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Deep Scattering Spectrum (Sound)

Deep Scattering Spectrum (Sound)

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Deep Scattering Spectrum
Joakim And´en, St´ephane Mallat
Abstract
A scattering transform defines a locally translation invariant represen-tation which is stable to time-warping deformations. It extends MFCCrepresentations by computing modulation spectrum coefficients of multi-ple orders, through cascades of wavelet convolutions and modulus opera-tors. Second-order scattering coefficients characterize transient phenom-ena such as attacks and amplitude modulation. A frequency transpositioninvariant representation is obtained by applying a scattering transformalong log-frequency. State-the-of-art classification results are obtained formusical genre and phone classification on GTZAN and TIMIT databases,respectively.
Keywords:
Audio classification, deep neural networks, MFCC, modulationspectrum, wavelets.
1 Introduction
A major difficulty of audio representations for classification is the multiplicityof information at different time scales: pitch and timbre at the scale of mil-liseconds, the rhythm of speech and music at the scale of seconds, and themusic progression over minutes and hours. Mel-frequency cepstral coefficients(MFCCs) are efficient local descriptors at time scales up to 25ms. Capturinglarger structures up to 500ms is however necessary in most applications. Thispaper studies the construction of stable, invariant signal representations oversuch larger time scales. We concentrate on audio applications, but introduce ageneric scattering representation for classification, which applies to many signalmodalities beyond audio [12].Spectrograms compute locally invariant descriptors over time intervals lim-ited by a window. Section2shows that high-frequency spectrogram coefficientsare not stable to variability due to time-warping deformations, which occurin most signals, particularly in audio. MFCCs average spectrogram values overmel-frequency bands, which improves stability to time warping but also removesinformation. Over time intervals larger than 25ms, the information loss becomestoo important, which is why MFCCs are limited to such short time intervals.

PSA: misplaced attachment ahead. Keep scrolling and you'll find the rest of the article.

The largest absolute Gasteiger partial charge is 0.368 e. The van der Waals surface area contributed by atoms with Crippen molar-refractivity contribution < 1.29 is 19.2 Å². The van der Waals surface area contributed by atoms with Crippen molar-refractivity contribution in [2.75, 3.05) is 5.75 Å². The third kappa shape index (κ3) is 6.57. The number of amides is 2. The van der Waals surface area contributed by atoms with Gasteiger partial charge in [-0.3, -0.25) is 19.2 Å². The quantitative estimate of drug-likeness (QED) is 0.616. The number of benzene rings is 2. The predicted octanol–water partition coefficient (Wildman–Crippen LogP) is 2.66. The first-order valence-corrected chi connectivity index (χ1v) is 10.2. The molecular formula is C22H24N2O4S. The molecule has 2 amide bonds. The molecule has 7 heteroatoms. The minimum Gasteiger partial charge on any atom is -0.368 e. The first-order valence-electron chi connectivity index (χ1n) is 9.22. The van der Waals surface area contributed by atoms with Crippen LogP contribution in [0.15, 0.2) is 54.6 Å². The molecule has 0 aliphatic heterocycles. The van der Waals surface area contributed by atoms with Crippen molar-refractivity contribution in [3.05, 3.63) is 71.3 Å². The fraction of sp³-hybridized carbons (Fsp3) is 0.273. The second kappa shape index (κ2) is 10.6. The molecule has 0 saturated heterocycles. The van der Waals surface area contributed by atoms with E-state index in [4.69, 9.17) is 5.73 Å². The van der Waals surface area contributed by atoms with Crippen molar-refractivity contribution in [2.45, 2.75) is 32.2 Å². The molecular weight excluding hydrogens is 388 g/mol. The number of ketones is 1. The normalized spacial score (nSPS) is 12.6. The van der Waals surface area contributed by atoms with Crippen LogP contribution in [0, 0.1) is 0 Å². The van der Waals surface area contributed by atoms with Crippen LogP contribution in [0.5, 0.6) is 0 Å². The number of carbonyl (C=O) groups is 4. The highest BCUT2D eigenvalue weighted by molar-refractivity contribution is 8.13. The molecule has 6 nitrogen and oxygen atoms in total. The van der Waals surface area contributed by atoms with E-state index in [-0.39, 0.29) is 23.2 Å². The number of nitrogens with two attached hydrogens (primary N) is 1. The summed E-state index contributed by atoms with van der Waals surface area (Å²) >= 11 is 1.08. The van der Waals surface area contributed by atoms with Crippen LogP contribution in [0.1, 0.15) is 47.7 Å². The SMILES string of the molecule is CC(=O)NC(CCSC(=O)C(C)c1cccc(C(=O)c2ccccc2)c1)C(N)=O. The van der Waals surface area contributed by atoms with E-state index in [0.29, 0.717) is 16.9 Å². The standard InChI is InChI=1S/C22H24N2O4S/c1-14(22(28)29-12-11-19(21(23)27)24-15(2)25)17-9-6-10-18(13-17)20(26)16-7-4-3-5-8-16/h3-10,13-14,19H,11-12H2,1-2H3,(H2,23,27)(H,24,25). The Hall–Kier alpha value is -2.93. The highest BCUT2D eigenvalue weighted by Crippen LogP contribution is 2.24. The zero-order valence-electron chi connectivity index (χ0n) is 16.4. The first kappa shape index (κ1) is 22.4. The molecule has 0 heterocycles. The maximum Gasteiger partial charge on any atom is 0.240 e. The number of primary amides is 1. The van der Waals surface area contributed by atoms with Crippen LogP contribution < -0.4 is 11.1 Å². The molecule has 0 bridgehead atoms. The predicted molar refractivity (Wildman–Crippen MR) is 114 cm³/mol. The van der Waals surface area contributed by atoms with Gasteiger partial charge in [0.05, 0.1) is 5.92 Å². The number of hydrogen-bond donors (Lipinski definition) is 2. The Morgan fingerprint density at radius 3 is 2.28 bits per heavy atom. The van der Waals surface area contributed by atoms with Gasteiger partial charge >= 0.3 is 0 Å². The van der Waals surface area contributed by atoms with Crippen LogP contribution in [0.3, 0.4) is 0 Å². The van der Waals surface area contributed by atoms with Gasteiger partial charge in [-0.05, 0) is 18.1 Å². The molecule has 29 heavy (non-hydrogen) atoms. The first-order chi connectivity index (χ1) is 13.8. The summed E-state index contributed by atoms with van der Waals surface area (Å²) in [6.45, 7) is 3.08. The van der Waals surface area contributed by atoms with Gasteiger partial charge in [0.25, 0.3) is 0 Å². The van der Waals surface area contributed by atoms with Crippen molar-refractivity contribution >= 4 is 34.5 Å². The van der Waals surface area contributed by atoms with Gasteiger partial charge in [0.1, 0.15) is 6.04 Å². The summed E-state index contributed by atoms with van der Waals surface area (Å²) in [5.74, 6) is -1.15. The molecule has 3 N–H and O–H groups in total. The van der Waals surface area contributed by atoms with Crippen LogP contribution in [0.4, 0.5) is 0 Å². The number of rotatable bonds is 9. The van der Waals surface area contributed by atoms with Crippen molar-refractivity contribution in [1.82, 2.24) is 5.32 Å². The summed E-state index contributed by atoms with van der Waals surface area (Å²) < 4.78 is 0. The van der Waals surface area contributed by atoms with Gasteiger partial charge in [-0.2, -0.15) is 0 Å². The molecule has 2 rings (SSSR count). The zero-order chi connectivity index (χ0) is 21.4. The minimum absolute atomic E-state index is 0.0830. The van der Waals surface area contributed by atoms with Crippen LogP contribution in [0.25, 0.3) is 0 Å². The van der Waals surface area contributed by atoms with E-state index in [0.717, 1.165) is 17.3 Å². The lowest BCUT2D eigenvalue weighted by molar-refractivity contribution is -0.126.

This work is supported by the ANR 10-BLAN-0126 and ERC InvariantClass 320959grants.
1
  a  r   X   i  v  :   1   3   0   4 .   6   7   6   3  v   1   [  c  s .   S   D   ]   2   4   A  p  r   2   0   1   3
 
ω ωt t
(a) (b)
t
0
t
1
t
0
t
1
Figure 1: (a) Spectrogram log
|
 
x
(
t,ω
)
|
for a harmonic signal
x
(
t
) (centeredin
t
0
) followed by log
|
 
x
τ 
(
t,ω
)
|
for
x
τ 
(
t
) =
x
((1
)
t
) (centered in
t
1
), as afunction of 
t
and
ω
. The right graph plots log
|
 
x
(
t
0
,ω
)
|
(blue) and log
|
 
x
τ 
(
t
1
,ω
)
|
(red) as a function of 
ω
. Their partials do not overlap at high frequencies. (b)Mel-frequency spectrogram log
Mx
(
t,ω
) followed by log
Mx
τ 
(
t,ω
). The rightgraph plots log
Mx
(
t
0
,ω
) (blue) and log
Mx
τ 
(
t
1
,ω
) (red) as a function of 
ω
.With a mel-scale frequency averaging, the partials of 
x
and
x
τ